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Island Stone medan charcoal perfect pebble backsplash ...From the man who collects swing tickets to the one who wants to be cremated in his favourite parka – enter the weird world of the male fashion obsessive.


Illustration by Spencer Wilson

For Oliver Beer, it all started quite innocuously, at a football match in 1985. He was watching his beloved Stoke City play when he noticed another fan wearing a handsome-looking jumper with a logo he had never seen before. They got talking, and the man explained that it was Stone Island, a new brand by an Italian designer called Massimo Osti. Afterwards Beer tried searching for it, but this was before the internet, before there have been designer clothes available in every city centre and mail-order catalogue, and he drew a blank until the next year, when a store called Review in Newcastle-under-Lyme began selling it. He bought his first piece – a sweatshirt – as soon as he could afford it. ‘I’ve still got it. It cost me per week’s wages.’

Beer was working nights as a printer for a national newspaper, so when eBay came along in 1995 he had time within the day to surf the German and Italian sites, buying rare jackets by Stone Island, CP Company and other labels that Osti had designed for. ‘I used to be snapping up coats I’d never seen,’ he says. ‘Talking to the people who were selling them, I learnt more and more in regards to the label. And it just mushroomed. I loved all the quirky details, and the weird materials they used: glass, metal, paper. The first ones, the Marina range, were made out of old yacht sails. It was so different from the rest I would seen.’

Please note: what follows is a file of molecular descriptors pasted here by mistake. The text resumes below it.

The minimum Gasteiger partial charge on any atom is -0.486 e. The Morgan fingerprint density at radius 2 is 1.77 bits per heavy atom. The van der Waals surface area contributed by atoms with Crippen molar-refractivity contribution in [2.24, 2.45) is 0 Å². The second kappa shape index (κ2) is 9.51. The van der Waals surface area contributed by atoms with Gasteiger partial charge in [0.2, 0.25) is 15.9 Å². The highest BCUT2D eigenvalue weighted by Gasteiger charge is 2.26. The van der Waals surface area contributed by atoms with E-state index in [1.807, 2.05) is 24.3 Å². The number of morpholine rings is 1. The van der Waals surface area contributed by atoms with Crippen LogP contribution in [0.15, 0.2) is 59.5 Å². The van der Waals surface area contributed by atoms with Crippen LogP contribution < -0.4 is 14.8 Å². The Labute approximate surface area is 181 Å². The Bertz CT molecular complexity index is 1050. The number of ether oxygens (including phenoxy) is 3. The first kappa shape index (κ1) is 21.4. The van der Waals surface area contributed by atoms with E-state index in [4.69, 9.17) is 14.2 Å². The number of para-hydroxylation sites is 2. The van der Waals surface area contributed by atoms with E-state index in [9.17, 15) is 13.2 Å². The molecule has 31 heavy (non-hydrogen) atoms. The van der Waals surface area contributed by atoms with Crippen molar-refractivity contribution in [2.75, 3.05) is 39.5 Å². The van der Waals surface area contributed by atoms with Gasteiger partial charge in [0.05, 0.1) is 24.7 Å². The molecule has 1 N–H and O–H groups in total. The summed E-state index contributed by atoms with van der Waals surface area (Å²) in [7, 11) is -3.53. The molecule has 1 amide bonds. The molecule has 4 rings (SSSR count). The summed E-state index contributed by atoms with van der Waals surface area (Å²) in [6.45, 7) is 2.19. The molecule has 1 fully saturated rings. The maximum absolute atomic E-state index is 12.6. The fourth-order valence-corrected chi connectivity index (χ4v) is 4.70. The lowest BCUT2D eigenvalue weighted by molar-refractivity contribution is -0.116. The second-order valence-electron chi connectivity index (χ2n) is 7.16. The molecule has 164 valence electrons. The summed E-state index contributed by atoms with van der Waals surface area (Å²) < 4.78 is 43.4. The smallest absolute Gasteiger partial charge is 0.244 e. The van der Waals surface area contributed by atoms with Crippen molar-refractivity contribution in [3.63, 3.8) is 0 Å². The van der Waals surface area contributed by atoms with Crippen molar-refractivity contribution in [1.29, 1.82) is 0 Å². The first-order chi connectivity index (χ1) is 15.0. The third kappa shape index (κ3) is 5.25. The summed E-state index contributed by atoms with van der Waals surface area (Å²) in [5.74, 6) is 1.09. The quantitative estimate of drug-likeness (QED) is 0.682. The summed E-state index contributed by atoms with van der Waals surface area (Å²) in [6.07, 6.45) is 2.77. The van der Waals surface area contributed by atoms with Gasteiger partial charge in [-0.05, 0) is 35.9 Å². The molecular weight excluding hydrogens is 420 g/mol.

At one point, Beer owned more than 200 coats, although he has now slimmed his collection all the way down to about 50. ‘I couldn’t see the purpose of getting boxes and boxes of jackets in my loft that weren’t getting the use that they are designed for,’ he says. ‘But I’ve still got quite a lot of the older, rarer pieces, the quirkier bits which I like. People come to the house and say, “Can I have a take a look at your jackets?” And I am going to spend two or three hours in the back bedroom, talking about them. I like having conversations once you go into the detail: why is that zip like that?’

I’m wondering how a lot of those visitors are women, and Beer laughs and says none at all. ‘My missus thinks I’m crackers,’ he says cheerfully. ‘She’ll bring up a cup of tea and take the mickey out of us: “This jacket’s got goggles on, this jacket’s got a torch on!” But over the years she’s learnt to place up with it.’

Although he has pruned his collection, Beer is still buying and selling. He’s a postman now, but his online trading pays for his family holidays. The day we talked, he had just bought a Stone Island NOC-1 jacket. ‘It is got a rubber hood that’s based on a helicopter pilot’s helmet,’ he says lovingly. ‘I’ve had two hoods for years, but I never got round to finding the winter jacket. This one came on eBay, and the guy had an absolutely dire description of it, but I knew what it was. I paid about £50.’ Essentially the most he has ever paid for a coat was £800; but he has sold them on for as much as £1,800.

He had also acquired a field jacket with multiple pockets by an Osti offshoot label called Left Hand, and was buying back a shooting jacket with rubber patches on the elbows and shoulder that he sold to a friend in Reading just a few years ago. He won’t be doing any shooting in it, he adds, but he will wear it to the match on Saturday – he and his son are Stoke City season ticket holders. Oliver Junior is 11, and already owns a Stone Island goosedown coat. ‘It’s really nice,’ his father says wistfully. ‘But for the time being he is more all for Lego.’

Still, Beer believes in planning for the long run. In his will, he has specified which coat he wish to be cremated in: a 1988 CP Company parka with a rabbit-fur hood.

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